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Abstract Details

Self-limited Acute Cerebellitis with MRI Correlation Secondary to 5-Fluorouracil
General Neurology
P9 - Poster Session 9 (8:00 AM-9:00 AM)
4-014
5-Fluorouracil(5-FU) is a commonly used chemotherapeutic agent for treatment of various digestive and head and neck tumors. 5-FU-induced neurotoxicities are rarebut well reported with manifestations ranging from multifocal leukoencephalopathies to acute and chronic cerebellar syndromes which are known to happen anytime during treatment or in a delayed fashion months afterward. However, cerebillitis specifically with corresponding imaging has not been reported in the past. We report a case of acute self-limiting cerebellitis during treatment with 5-FU.
N/A
Case report.
Our case is a 29-year-old, right-handed man with stage 3B colon cancer treated with weekly cycles of chemotherapy with oxaliplatin & 5-FU for 2 months prior to presentation. He presented with acute onset headache, vertigo, dysarthria and bilateral ataxia 48 hours after his 5-FU dose. MRI brain with contrast showed diffusion restriction throughout the bilateral cerebellar hemispheres and vermis without contrast enhancement consistent with cerebellitis. CSF studies were pursued including infectious causes, cytology, and paraneoplastic panel which were unremarkable. His symptoms improved rapidly with supportive care alone with return to baseline in 48 hours.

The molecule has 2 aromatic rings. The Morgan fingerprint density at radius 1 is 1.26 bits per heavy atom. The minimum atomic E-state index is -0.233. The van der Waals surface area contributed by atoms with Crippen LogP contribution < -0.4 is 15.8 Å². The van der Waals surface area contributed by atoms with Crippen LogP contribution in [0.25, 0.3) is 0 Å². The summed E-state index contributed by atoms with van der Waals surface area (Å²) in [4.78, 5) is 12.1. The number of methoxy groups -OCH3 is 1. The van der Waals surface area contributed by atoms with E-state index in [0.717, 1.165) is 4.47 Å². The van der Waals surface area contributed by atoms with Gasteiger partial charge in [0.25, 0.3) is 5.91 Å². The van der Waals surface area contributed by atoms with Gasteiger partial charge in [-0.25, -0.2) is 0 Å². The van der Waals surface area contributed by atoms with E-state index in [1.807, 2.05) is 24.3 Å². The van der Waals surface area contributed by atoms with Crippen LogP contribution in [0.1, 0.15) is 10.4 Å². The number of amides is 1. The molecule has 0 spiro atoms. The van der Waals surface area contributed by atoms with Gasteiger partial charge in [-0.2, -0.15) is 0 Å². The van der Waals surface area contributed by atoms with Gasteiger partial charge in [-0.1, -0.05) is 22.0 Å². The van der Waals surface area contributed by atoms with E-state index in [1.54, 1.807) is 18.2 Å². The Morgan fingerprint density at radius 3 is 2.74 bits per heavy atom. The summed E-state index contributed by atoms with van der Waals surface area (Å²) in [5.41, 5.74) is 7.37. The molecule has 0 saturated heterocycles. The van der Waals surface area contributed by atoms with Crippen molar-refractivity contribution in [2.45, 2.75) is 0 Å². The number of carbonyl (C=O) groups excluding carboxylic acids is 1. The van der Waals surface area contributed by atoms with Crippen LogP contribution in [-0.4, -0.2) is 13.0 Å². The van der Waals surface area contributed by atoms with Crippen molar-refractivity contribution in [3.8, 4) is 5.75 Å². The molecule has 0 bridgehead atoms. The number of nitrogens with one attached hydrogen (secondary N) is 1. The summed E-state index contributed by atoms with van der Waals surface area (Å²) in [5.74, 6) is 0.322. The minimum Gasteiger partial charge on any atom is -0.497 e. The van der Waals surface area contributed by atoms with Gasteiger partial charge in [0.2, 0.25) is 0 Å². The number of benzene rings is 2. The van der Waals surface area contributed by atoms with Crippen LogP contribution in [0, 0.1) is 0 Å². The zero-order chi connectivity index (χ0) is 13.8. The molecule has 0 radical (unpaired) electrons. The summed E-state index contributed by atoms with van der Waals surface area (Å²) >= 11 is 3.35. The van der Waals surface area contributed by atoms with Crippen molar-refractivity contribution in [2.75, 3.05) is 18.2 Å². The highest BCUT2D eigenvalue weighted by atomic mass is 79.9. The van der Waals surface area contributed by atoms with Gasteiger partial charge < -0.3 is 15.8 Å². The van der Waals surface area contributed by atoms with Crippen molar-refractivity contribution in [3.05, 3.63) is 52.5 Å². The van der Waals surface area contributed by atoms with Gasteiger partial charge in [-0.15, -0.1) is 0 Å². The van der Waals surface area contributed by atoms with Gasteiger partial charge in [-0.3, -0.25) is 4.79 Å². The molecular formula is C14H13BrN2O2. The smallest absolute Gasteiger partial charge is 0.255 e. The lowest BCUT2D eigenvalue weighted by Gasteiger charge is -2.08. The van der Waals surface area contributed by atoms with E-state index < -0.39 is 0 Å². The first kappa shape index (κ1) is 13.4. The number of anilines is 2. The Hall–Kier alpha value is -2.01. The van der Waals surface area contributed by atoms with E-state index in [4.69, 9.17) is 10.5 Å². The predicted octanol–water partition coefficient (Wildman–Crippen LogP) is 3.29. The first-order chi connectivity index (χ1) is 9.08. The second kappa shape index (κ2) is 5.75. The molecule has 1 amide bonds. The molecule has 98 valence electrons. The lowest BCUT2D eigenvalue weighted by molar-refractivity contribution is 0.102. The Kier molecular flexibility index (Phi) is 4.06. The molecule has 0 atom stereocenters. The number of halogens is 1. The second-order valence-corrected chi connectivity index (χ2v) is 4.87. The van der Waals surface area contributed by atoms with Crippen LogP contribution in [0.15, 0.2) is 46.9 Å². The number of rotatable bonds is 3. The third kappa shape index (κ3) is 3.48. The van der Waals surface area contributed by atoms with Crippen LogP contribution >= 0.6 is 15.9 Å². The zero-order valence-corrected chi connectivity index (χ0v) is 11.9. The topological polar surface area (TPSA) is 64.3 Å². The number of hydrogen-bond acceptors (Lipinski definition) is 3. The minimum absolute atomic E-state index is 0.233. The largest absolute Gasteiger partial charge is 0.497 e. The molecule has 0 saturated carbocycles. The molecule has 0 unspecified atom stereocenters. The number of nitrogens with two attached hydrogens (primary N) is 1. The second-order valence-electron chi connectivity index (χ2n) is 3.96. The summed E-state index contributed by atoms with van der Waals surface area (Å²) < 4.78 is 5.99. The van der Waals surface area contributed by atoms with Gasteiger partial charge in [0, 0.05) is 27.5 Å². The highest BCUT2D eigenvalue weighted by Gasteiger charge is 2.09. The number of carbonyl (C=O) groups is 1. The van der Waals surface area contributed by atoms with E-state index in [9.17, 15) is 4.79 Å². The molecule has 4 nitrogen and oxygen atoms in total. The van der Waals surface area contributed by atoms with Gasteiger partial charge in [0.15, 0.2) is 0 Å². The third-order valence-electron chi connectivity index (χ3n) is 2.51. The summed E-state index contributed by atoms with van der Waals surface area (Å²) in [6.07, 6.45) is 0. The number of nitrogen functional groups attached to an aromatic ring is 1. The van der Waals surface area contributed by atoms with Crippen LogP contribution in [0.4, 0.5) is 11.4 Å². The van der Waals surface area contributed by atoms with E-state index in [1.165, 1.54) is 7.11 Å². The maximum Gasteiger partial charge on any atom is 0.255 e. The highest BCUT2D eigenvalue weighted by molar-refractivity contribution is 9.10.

Our patient’s presentation was consistent with an acute cerebillitis secondary to 5-FU neurotoxicity which rapidly improved with time. This is contrast to other reported cases of 5-FU neurotoxicity involving the cerebellum which were chronic and irreversible. In addition, other reported cases with acute cerebellar syndrome either did not have imaging performed or were normal and this is the first case to our knowledge with corresponding imaging findings of cerebillitis. We emphasize this specific subset of acute cerebellar syndrome to be included in the differential diagnosis in patients with history of treatment with 5-FU.
Authors/Disclosures
Hassan Imtiaz, MD (University of Oklahoma)
PRESENTER
Dr. Imtiaz has nothing to disclose.
No disclosure on file
Danny Samkutty, MD (OU Health) Dr. Samkutty has nothing to disclose.